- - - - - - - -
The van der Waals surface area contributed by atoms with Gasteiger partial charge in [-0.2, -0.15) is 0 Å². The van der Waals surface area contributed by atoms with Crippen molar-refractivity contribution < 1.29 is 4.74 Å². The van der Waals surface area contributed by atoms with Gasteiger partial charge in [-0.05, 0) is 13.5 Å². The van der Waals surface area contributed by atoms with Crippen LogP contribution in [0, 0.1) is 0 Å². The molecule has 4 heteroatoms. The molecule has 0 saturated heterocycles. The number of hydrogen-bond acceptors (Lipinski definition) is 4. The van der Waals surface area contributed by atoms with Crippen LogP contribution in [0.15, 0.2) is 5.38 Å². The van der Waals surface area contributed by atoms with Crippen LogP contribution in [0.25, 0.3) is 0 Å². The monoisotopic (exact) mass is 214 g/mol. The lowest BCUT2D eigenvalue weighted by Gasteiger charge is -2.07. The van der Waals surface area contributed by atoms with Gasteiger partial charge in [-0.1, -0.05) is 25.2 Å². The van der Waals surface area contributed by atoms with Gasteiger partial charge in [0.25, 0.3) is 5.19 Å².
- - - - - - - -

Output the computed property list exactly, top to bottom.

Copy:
The van der Waals surface area contributed by atoms with Gasteiger partial charge in [-0.2, -0.15) is 0 Å². The van der Waals surface area contributed by atoms with Crippen molar-refractivity contribution < 1.29 is 4.74 Å². The van der Waals surface area contributed by atoms with Gasteiger partial charge in [-0.05, 0) is 13.5 Å². The van der Waals surface area contributed by atoms with Crippen LogP contribution in [0, 0.1) is 0 Å². The molecule has 4 heteroatoms. The molecule has 0 saturated heterocycles. The number of hydrogen-bond acceptors (Lipinski definition) is 4. The van der Waals surface area contributed by atoms with Crippen LogP contribution in [0.15, 0.2) is 5.38 Å². The van der Waals surface area contributed by atoms with Crippen LogP contribution in [0.25, 0.3) is 0 Å². The monoisotopic (exact) mass is 214 g/mol. The lowest BCUT2D eigenvalue weighted by Gasteiger charge is -2.07. The van der Waals surface area contributed by atoms with Gasteiger partial charge in [-0.1, -0.05) is 25.2 Å². The van der Waals surface area contributed by atoms with Gasteiger partial charge in [0.25, 0.3) is 5.19 Å².